- Max Speed
Aha, the Range Rover Evoque Convertible, just in time for…autumn.
Perfect timing, don’t you think? I mean, if you wanted a £50,000 open-top four-seater and sunning yourself and three passengers was priority, well you wouldn’t be in Britain for a kick-off. More to the point, a high-spec BMW 4 Series, Mercedes C-Class cabrio or mildly used Maserati GranCabrio will be just the job for sunny climes.
The Evoque Convertible, with its full-time four-wheel drive, Terrain Response off-road tech and here tested with a sensible 2.0-litre Ingenium turbo diesel engine good for 177bhp, 317lb ft and 49.6mpg, is perhaps the perfect soft-top for the other 360 days of British life, when the weather’s refusing to get its shades on.
Oh come on. It’s hardly been properly engineered, right?
Tell you what, the Evoque makes for a surprisingly good soft-top on first impression. I remember doing a ‘tech day’ on this car a while ago, when the engineers talked me around the (considerable) obstacles they’d headbutted to cleave the Evoque in twain. One of the bits they were really proud of was the roof – not just how resistant it is to rain and dirt – but the quietness of its mechanism.
Whirring and clanking would be totally out of place at this price, and the roof’s operation is impressively silent. And swift, taking 18 seconds to fold away, at up to 30mph. For this ability, and the joys of top-spec, bodykitted HSE Dynamic trim, you pay £47,500.
So, with your Teflon coat on, what’s it like with the roof down?
Roof stowed (with no consequence to the 251 litre boot, aside from the letter box you have to post luggage through to access it), the Evoque proves to be a decent drop-top, so far as buffeting goes. The windows stand tall above the beltline, so with the glass raised the cabin remains cocooned from all but the merest breeze.
Drop the windows and sure, it’s draughtier, but even up to 60mph we’re talking a pleasant wind in the hair ruffle rather than a category five scalping. The hair boutiques of Soho will be devastated.
You’ll stay warm too. No heated steering wheel is a major faux pax, but the heater is, as usual for a Land Rover, so effective it’s a wonder the plastic vanes in the vents don’t melt. And the heated seats seem potent enough to liquefy your insides. Maybe don’t have a strong curry before a winter evening’s al fresco motoring.
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Erm, thanks. Roof back up, thanks. Any good?
Acceptably quiet for a cabrio, but the huge door mirrors generate the familiar Evoque bugbear of billowing wind noise, and twinning with gargantuan windscreen pillars, knacker junction visibility. The rear view is similarly pinched, so a reversing camera is standard, not that it’s much help when you’re desperately scanning your blind-spot on a spray-soaked motorway.
However, the rear seats are of a usable shape and size – although that’s slightly skewed by the fact a hard-top three-door Evoque is hardly commodious. Still, the seats aren’t token tribute acts – you could reasonably put adults back there – just as comfortably as in the conventional German cabrios.
And what about the same old rubbish touchscreen that controls all the infotainment functions?
Gone. Hoo-flipping-ray. Convertibles use the InControl Touch Pro system that’s finally making inroads into the Jaguar Land Rover range. It is a superb touchscreen – fast, responsive, intuitive and beautifully rendered. Ironically, this is the most modern an Evoque interior’s ever felt, despite being five years old, and that’s entirely down to the rebooted media centre. At last.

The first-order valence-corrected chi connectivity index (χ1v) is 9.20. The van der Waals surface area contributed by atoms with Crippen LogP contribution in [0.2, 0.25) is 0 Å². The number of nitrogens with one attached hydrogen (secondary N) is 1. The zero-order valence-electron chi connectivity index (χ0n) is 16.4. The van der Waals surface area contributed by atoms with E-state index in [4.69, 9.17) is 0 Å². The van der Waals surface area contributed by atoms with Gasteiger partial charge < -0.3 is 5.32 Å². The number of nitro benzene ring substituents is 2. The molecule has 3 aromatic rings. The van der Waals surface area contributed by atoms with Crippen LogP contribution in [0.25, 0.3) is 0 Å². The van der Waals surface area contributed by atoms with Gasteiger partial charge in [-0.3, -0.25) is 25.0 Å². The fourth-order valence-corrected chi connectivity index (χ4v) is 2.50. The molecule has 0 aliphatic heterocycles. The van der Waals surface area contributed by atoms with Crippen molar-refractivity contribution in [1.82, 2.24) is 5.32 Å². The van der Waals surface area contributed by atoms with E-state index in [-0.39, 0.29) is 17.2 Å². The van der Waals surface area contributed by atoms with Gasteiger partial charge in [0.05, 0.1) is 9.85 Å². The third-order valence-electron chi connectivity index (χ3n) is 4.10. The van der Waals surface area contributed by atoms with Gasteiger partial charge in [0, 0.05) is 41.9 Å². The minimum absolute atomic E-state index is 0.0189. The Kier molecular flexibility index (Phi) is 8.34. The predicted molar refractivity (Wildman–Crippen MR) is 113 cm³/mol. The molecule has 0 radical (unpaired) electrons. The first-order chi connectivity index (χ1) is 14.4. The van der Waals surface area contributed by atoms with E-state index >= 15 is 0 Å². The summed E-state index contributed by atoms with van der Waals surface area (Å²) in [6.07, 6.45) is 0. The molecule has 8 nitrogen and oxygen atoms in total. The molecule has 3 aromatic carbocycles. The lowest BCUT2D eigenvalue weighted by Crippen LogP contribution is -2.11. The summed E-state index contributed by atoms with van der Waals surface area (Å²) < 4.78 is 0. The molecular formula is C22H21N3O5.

So assuming you have the necessary nerve to drive around in a convertible miniature Range Rover, you’re actually getting quite a good piece of kit?
Not so fast. No, seriously. The Ingenium diesel engine is not the most thrusting of turbodiesel powerplants, even for a 2.0-litre, and when laden with some 280kg of pillar, sill and bulkhead stiffening, not to mention the roof’s hushed mechanism, it’s swamped. Claims of 0-62mph in 9.7sec and 121mph for this lump feel generous.
The Evoque – any Evoque – clearly isn’t a car you brake late and turn hard in, so effects of the weight gain aren’t too, um, heavily felt there, though the brake pedal is admittedly very squidgy – a tactic to disguise the car’s mass, for sure. But so far as accelerating goes, this feels like an underpowered machine, and the indecisive nine-speed gearbox isn’t a helpful ally. I drove a six-speed automatic Kia Sportage last week that offered smoother step-off, kickdown and more sensible gear selection than than this Range Rover.
Does it flop about on your cruddy British roads?
The good news is there’s no perceptible wobbling of the rear-view mirror or windscreen pillars, and the steering column stays where it was fixed in the factory. The bad news is that there’s a resonance, a general crashiness, about the stiffened chassis that doesn’t take kindly to uneven roads. I’m not saying it’d be better with flex, but the rumbly ride is a telltale clue the Evoque wasn’t conceived with a convertible model in mind.
But come on, you just wouldn’t would you?
I wouldn’t. I left my house at six in the morning under cover of darkness to test the roof-down behaviour. In late October. Thank goodness for that nuclear heater. But purely objectively, this car isn’t the dog’s dinner you might have expected. Or even secretly hoped it would be. Regardless, enough people 'would' to make this thing viable. Land Rover isn't in the habit of making unpopular products lately.
On the other hand, it is the slowest and less composed cabrio you can buy for this kind of money. And £47k is a lot of money. Which brings it back full circle – the Evoque Convertible is a car solely for the relative handful of people who really, really like the idea of driving around in an Evoque Convertible.
Photography: Ollie Tenant